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Reimbursement for those who have been wrongly convicted

October 15, 2013

*Stock photo

The recent passage of Engrossed Substitute House Bill 1341, which became effective July 28, 2013, places Washington among just a few states who have instituted a policy of reim¬bursement to persons who have been wrongfully convicted of crimes who are later vindicated.
It has been reported widely in the media of some instances where persons have been convicted by a jury and then later found to have been totally innocent of any criminal conduct. This usually the result of DNA tests that prove conclusively that the convicted person is not the one who committed the crime because of the increased accuracy and sensitivity of DNA tests.
In Washington, the new law provides a procedure for making a claim for compensation for wrongful conviction and imprisonment. It is now RCW 4.98. The Attorney General’s Office has the responsibility to approve or challenge these claims for compensation.
To qualify to make a claim for compensation, a claimant must show that he or she is an individual who has been convicted and imprisoned for a felony crime of which he or she is actually innocent.
“Actual innocence” means the individual did not engage in any illegal conduct alleged in the charging documents. If a person is incapacitated, is a minor, or does not reside in Washington, an authorized agent may file the claim on the person’s behalf. The surviving personal representative of a deceased claimant may file a claim.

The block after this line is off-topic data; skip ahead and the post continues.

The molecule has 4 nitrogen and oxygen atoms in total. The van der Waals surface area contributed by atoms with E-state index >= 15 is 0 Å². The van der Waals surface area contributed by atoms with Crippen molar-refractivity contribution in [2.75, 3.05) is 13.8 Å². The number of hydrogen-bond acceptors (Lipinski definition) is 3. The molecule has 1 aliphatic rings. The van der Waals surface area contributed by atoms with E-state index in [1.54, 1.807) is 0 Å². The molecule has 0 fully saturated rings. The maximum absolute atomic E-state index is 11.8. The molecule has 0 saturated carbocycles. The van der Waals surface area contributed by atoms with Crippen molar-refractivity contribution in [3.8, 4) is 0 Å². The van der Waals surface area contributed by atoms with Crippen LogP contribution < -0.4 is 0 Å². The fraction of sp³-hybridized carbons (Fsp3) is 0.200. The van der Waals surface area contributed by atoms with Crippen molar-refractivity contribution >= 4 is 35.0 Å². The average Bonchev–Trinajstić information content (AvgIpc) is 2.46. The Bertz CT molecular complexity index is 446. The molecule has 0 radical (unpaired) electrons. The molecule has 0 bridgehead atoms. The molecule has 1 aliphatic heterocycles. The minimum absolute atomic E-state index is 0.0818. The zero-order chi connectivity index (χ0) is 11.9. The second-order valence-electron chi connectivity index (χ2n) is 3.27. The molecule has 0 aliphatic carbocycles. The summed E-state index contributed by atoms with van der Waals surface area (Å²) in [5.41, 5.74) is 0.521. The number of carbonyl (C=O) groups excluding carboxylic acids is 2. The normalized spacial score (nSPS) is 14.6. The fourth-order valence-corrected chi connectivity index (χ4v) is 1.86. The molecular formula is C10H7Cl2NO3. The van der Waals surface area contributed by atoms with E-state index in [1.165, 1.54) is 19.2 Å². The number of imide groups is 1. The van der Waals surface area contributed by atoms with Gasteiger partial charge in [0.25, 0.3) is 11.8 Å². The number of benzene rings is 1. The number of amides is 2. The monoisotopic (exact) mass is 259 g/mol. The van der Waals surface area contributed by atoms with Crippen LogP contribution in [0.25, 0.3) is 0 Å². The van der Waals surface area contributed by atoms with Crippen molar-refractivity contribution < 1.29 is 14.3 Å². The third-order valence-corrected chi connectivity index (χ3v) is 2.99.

All claims must be filed in the superior court where the conviction originated. The claimant must show by documentary evidence that the claimant is entitled to relief under the statute. The documentary evidence must include the judgment and sentence, the governor’s pardon, appellate opinions and proof of incarceration.
The statute provides for compensation for each year of actual confinement at $50,000 and $25,000 for each year served on parole, community custody or as a registered sex offender.
This is a brief overview of the statute and should not be construed as a guide for any person seeking compensation. The statute has other provisions that must be followed in order to make a claim for compensation.

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